A review of Sparky! by Jenny Offill

A bird? A bunny? A trained seal? A young girl wants the perfect pet . . . however, her mother says no to all of these ideas. In fact, she says no to any pet that needs to be “walked or bathed or fed”. What’s a girl to do? Do research, find a pet that fits those criteria, and mail order one – of course! In Sparky! by Jenny Offill (Schwartz & Wade Books, 2014) the mail ordered pet turns out to be a sloth. A hang-from-the-tree, do-not-much-of-anything, except-if-it’s-really-really-slowly, kind more

Reviewed by Tracy on
March 6, 2015 | 0 comments
A review of The Scraps Book: Notes from a Colorful Life by Lois Ehlert

Open up this lovely and colorful picture book about author and illustrator Lois Ehlert! The Scraps Book: Notes from a Colorful Life (Beach Lane Books, 2013) reads like a personal journal or memory book, with the added benefit of having Ehlert’s own stunning artwork, personal jottings, and inspirations filling every page. We get to see a yellowed photo of her parents after a trek to hunt wild asparagus. We get a peek at her folk art and fishing lure collection – we see mock-ups of some of her more

Reviewed by Tracy on
December 19, 2014 | 0 comments
A review of Sophie's Squash by Pat Zietlow Miller

A sweet story about a girl and her friend – who just happens to be a butternut squash! Sophie’s Squash by Pat Zietlow Miller (Schwartz & Wade Books, 2013) is a fun read aloud with simple and humorous illustrations. I loved watching Sophie tuck Bernice (the squash) in at night and bring her to story time at the library. “Well, we did hope she’d love vegetables,” her parents concede. However, they still try to convince her to exchange the squash for another toy. A truck? ( more

Reviewed by Tracy on
September 12, 2014 | 0 comments
A review of On a Beam of Light: A Story of Albert Einstein by Jennifer Berne

Ah, wondrous science! On a Beam of Light: A Story of Albert Einstein by Jennifer Berne is a sparse yet brilliant picture book biography that will engage and inspire young readers. The book begins with baby Einstein, who didn’t utter a single word for a very long time. He just watches and wonders at the world around him. When he begins school, his teachers think him strange. But Albert was always pondering numbers, light, and space . . . His wonderings led to many amazing scientific more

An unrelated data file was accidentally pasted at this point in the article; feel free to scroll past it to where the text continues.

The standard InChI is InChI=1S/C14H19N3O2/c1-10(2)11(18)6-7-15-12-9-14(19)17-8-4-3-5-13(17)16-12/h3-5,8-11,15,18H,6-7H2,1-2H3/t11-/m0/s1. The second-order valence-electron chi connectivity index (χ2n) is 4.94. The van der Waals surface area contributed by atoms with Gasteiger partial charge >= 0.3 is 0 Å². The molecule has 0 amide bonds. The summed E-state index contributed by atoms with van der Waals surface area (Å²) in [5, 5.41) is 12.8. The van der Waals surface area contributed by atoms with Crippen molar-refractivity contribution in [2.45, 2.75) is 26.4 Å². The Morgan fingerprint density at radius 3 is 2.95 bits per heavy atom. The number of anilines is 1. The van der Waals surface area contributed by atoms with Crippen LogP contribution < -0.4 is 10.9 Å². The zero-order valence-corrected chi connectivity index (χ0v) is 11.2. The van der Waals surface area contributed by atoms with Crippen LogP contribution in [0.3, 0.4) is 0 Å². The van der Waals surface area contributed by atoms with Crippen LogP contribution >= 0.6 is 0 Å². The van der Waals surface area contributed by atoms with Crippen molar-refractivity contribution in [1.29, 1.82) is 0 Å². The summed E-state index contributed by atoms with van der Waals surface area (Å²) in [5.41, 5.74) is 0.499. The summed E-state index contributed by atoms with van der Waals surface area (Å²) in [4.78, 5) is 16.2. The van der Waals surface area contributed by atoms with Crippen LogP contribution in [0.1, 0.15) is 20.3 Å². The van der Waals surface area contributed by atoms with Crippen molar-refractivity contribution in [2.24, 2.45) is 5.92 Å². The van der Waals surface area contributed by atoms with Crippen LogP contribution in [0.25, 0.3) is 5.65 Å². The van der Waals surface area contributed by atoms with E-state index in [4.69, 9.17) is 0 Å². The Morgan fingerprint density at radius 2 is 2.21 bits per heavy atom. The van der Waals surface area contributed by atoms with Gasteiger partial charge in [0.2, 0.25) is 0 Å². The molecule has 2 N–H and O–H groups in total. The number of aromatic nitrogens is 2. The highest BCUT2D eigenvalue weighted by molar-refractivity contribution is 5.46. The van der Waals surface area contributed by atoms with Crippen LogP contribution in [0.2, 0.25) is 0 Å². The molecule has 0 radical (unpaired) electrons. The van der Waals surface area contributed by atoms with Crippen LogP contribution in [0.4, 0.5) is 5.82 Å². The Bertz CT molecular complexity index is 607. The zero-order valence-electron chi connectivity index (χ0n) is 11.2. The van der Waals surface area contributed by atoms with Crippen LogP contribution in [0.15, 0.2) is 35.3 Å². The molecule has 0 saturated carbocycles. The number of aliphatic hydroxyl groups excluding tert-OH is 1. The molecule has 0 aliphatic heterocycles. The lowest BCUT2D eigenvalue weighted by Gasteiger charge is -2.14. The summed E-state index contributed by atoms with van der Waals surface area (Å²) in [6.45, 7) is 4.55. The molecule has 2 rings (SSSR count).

Reviewed by Tracy on
March 21, 2014 | 0 comments
A review of A Splash of Red by Jennifer Bryant

Add some color to your life and check out A Splash of Red: The Life and Art of Horace Pippin by Jen Bryant. This colorful picture book celebrates the life of artist Horace Pippin. The book chronicles his life as a young boy growing up in West Chester, Pennsylvania. Then on through working in a rail yard, on a farm, serving in World War II, and – then - returning home, marrying, and settling down. Throughout his life, he drew picture after picture for those around him. In spite of a more

Reviewed by Tracy on
January 3, 2014 | 1 comment
A review of The Feelings Book by Lynda Madison

Whoa! A book to help better understand the emotional rollercoaster of tween-and-teen-hood! The Feelings Book: The Care & Keeping of Your Emotions by Dr. Lynda Madison is written for girls working their way through the many emotions and feelings of adolescence. The book incorporates real questions and letters written by girls. The colorfully illustrated pages are engaging and have a cozy, comfortable feel. Some of the topics covered in the book include identifying emotions and more

Reviewed by Tracy on
December 6, 2013 | 0 comments
A review of Dog Loves Drawing by Louise Yates

Adventure and new friends abound in Dog Loves Drawing by Louise Yates. Dog gets a brand new sketchbook from his dear Aunt Dora. “Dog knew exactly what to do. . .“ He begins his own story! With pencil in hand, he draws a door and steps through. He is joined by a stickman, duck, owl, and crab. Of course, they decide to ride a train and, then, set sail on a boat to a sandy island. The sketched illustrations fit well with the storyline. Soft colors and spare lines add to the gentle feel of more

Reviewed by Tracy on
September 27, 2013 | 0 comments
A review of A Home for Bird by Philip Christian Stead

In A Home for Bird by Philip C. Stead, cheerful Vernon meets a new friend, Bird. Bird is very quiet (and actually does not talk at all!) but that doesn’t discourage dutiful Vernon. He shows Bird the river and the forest . . . and other animal friends. But Vernon worries that Bird is unhappy. Is he lost? Does he want to go home? Vernon rigs up a small boat and they set sail to find Bird’s home. They meet a family of birds near a dumpster, a bird in a birdhouse, and plastic flamingos more

Reviewed by Tracy on
June 28, 2013 | 0 comments
A review of Forget-me-nots by Mary Ann Hoberman

Ready for some rollicking and roaring word play? Check out Forget-Me-Nots: Poems to Learn by Heart by Mary Ann Hoberman for some unforgettable poems. This is a wonderful treasury for elementary school kids. The poems are joyful and include bright and colorful illustrations by Michael Emberley. The book has 123 poems by 57 authors (ranging from A.A. Milne to Shel Silverstein to Valerie Worth, and many more phenomenal poets). It is also a great book for reading aloud! Explore other more

Reviewed by Tracy on
April 19, 2013 | 0 comments
A review of Guyku by Bob Raczka

In honor of National Poetry Month, join the fun and check out a creative collection of haiku, especially for boys! In Guyku: A Year of Haiku for Boys by Bob Raczka and Peter H. Reynolds, we read through the seasons as boys catch grasshoppers, make zipping and clanking bikes, and wait expectantly for snow days. Illustrations are sparse and match the text of each haiku. Many will make you smile, such as: “If this puddle could/talk, I think it would tell me/to splash my sister,” or, “I more

Reviewed by Tracy on
April 5, 2013 | 0 comments